NAHA’s Aromatherapy E-Journal is an educational publication of the National Association for Holistic
Aromatherapy devoted to further the knowledge, practice, and application of not only aromatherapy and essential oils
but also herbs, flower essences, nutrition and other aspects on holistic health and healing.
The journal is currently published as pdf file although we will be looking at other platforms for the journal as
The Aromatherapy journal is included as part of the NAHA Membership Benefits and is also available for purchase here.
NAHA Article and E-newsletter topics include and are not limited to:
Aromatherapy Applications and Uses
Essential oil and Carrier Oil Profiles
Herbs and how they may be integrated into practice/life
Ayurveda and Traditional Chinese Medicine: expanding an aromatherapists practice approach and understanding of
Research and Case-studies
Aromatherapy/Herbs for Children
Aromatherapy in the News, Research reports
Safety Data and Essential Oil Chemistry
Endangered and Threatened Botanical Species Reports and Updates
The Profession of Aromatherapy; how aromatherapy is used by professionals
Aromatherapy Education; Educators and Schools share their knowledge
Essential Oil Recipes and Blending Tips
The Business of Aromatherapy and Marketing Advice
How to make aromatic and herbal remedies and/or skin care products.
Special focus on specific topic editions and much more!
How do I submit an article for the NAHA Journal or E-newsletter?
NAHA JOURNAL ARTICLE SUBMISSION REQUIREMENTS CHECKLIST:
You are an aromatherapist, herbalist, or specialist in your field with sufficient education in your topic.
Article topics should be a minimum of one, and a maximum of four, pages in length (approx. 800 - 1400 words).
We accept, and encourage, longer articles based on the depth of the topic. A longer article can be broken into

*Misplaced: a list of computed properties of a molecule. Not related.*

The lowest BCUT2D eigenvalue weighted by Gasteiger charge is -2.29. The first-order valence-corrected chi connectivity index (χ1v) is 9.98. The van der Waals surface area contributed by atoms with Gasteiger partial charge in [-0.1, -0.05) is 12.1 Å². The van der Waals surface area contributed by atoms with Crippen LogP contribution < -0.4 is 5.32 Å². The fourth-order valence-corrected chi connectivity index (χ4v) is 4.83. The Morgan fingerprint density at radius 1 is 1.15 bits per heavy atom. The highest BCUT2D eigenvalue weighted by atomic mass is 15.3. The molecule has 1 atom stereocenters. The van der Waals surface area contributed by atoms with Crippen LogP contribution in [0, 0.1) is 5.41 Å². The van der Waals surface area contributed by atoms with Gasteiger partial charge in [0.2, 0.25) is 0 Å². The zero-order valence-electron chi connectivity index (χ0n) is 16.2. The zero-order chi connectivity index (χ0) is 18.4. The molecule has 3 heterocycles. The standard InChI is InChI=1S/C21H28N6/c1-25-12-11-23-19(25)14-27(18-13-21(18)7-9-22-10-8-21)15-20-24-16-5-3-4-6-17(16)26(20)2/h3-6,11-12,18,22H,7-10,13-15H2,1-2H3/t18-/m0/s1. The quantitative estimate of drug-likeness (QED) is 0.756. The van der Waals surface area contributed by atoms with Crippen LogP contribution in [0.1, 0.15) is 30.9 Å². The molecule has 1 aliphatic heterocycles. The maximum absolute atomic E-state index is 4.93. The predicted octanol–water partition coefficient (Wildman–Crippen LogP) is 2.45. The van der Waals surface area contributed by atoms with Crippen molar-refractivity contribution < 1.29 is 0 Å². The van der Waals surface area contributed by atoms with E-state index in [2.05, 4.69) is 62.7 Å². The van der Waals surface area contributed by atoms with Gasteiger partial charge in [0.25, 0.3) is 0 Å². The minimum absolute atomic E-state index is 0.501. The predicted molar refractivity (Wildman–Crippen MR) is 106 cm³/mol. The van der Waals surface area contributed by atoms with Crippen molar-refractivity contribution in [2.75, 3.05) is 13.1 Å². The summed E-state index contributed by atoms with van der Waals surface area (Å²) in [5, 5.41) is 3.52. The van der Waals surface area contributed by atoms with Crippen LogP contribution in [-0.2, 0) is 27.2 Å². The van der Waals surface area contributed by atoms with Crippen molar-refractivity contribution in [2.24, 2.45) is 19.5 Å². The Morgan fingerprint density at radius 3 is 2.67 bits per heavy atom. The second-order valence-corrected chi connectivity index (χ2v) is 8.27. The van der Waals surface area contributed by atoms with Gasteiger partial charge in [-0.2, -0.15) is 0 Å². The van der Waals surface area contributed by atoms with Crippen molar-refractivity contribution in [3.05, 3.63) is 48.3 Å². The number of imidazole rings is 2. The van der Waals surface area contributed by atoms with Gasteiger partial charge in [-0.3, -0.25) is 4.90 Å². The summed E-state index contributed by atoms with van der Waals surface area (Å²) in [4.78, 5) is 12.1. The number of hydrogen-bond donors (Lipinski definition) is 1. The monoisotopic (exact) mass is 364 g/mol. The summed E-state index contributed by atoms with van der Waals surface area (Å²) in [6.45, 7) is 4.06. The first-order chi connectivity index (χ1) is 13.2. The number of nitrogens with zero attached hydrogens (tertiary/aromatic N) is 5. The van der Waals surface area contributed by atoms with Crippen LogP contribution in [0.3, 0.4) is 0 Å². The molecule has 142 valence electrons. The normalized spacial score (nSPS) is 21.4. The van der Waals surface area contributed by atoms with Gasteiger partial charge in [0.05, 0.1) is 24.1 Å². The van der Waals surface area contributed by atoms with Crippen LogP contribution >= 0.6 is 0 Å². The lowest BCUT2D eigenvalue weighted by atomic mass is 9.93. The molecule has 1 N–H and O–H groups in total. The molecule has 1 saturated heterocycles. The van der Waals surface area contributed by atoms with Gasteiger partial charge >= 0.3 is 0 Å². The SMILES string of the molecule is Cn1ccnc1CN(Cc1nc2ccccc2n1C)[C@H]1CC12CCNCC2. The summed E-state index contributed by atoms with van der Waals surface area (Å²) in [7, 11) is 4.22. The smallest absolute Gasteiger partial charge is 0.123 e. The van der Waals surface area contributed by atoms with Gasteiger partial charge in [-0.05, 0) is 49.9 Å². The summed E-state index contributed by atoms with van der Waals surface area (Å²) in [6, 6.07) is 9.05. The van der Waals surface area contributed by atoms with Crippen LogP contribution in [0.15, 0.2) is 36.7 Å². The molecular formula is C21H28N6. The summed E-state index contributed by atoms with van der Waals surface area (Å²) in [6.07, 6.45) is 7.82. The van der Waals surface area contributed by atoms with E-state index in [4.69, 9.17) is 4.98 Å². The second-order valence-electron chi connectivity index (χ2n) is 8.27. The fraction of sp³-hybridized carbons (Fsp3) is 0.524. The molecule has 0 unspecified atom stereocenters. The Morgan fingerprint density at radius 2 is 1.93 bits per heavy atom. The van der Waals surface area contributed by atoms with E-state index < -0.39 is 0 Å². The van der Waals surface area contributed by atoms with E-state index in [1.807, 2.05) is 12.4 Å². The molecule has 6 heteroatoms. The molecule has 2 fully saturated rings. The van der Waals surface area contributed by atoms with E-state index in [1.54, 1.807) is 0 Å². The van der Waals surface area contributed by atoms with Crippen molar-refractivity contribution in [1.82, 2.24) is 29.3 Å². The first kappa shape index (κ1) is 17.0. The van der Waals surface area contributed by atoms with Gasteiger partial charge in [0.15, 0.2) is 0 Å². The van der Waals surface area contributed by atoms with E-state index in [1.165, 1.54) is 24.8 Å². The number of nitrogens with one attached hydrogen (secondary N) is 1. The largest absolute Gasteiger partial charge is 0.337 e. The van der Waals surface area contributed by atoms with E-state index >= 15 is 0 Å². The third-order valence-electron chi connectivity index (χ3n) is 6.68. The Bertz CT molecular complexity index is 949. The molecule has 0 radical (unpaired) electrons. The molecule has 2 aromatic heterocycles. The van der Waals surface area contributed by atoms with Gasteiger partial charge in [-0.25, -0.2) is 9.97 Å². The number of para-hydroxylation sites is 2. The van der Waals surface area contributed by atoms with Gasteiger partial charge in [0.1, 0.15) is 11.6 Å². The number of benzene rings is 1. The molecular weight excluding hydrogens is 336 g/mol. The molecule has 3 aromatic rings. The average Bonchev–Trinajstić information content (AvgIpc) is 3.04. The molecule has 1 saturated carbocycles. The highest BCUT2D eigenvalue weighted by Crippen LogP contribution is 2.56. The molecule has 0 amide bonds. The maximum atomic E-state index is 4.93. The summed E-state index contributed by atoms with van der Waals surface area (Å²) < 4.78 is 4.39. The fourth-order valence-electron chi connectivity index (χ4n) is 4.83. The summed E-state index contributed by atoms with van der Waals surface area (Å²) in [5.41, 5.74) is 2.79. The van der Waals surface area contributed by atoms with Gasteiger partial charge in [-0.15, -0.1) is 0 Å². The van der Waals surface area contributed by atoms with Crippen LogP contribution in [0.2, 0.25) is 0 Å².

parts if needed, and published in consecutive issues of The Aromatherapy Journal
All articles must be submitted singled spaced in a WORD document format.
Font size 12 point, Times New Roman, black ink.
Both common names and Latin binomials of each essential oil, carrier oil, herb, etc. must be given. Include the
common name in regular font and Latin binomial in italic font. For example: Lavender (Lavandula angustifolia).
The common name of all plants and essential oils should not be capitalized, except where punctuation dictates
otherwise. The following sentence would be written as: “When you are picking lavender (Lavandula
angustifolia) for your distillation...” Do not capitalize the word lavender in this instance.
In addition, all plant and essential oil common names should not be capitalized in recipe and blend lists.
Therefore, you would list a recipe or blend as follows:
20 drops of lavender (Lavandula angustifolia)
15 drops of rosemary (Rosmarinus officinalis)
and so on.
Do not include unsafe essential oils or techniques contraindicated in true aromatherapy.
Fact-check your data; especially historical dates and references.
References and Bibliography
Include professional references and bibliography. Cite references using a numbered end
note that appears at the end of the document.
Example: What the researchers discovered was, “at doses of 40, 20, and 10 µg/cm²,
the essential oils of P. graveolens gave 100% mortality against house dust mites.” 1
References should be listed in the bibliography in numerical order, not alphabetical